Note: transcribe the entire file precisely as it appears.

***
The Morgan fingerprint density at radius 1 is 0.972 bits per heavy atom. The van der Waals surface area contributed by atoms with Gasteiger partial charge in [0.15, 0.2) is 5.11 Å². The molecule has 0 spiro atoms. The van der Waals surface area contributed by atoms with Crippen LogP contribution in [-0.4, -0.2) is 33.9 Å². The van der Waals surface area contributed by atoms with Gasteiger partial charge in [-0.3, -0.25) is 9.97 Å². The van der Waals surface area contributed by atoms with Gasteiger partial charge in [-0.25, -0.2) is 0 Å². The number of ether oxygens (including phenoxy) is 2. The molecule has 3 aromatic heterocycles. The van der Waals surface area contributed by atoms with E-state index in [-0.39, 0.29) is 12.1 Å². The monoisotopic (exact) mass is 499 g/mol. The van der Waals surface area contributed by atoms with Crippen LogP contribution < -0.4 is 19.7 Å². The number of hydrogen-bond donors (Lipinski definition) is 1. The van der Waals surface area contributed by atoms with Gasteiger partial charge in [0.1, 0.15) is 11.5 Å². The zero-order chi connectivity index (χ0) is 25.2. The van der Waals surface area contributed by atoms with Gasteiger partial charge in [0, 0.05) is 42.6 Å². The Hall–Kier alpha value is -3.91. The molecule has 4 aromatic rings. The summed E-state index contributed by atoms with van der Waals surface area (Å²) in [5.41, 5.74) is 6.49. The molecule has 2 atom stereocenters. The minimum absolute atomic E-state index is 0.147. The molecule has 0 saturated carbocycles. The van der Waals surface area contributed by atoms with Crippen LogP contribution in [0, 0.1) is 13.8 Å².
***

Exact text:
The Morgan fingerprint density at radius 1 is 0.972 bits per heavy atom. The van der Waals surface area contributed by atoms with Gasteiger partial charge in [0.15, 0.2) is 5.11 Å². The molecule has 0 spiro atoms. The van der Waals surface area contributed by atoms with Crippen LogP contribution in [-0.4, -0.2) is 33.9 Å². The van der Waals surface area contributed by atoms with Gasteiger partial charge in [-0.3, -0.25) is 9.97 Å². The van der Waals surface area contributed by atoms with Gasteiger partial charge in [-0.25, -0.2) is 0 Å². The number of ether oxygens (including phenoxy) is 2. The molecule has 3 aromatic heterocycles. The van der Waals surface area contributed by atoms with E-state index in [-0.39, 0.29) is 12.1 Å². The monoisotopic (exact) mass is 499 g/mol. The van der Waals surface area contributed by atoms with Crippen LogP contribution < -0.4 is 19.7 Å². The number of hydrogen-bond donors (Lipinski definition) is 1. The van der Waals surface area contributed by atoms with Gasteiger partial charge in [0.1, 0.15) is 11.5 Å². The zero-order chi connectivity index (χ0) is 25.2. The van der Waals surface area contributed by atoms with Gasteiger partial charge in [0, 0.05) is 42.6 Å². The Hall–Kier alpha value is -3.91. The molecule has 4 aromatic rings. The summed E-state index contributed by atoms with van der Waals surface area (Å²) in [5.41, 5.74) is 6.49. The molecule has 2 atom stereocenters. The minimum absolute atomic E-state index is 0.147. The molecule has 0 saturated carbocycles. The van der Waals surface area contributed by atoms with Crippen LogP contribution in [0, 0.1) is 13.8 Å².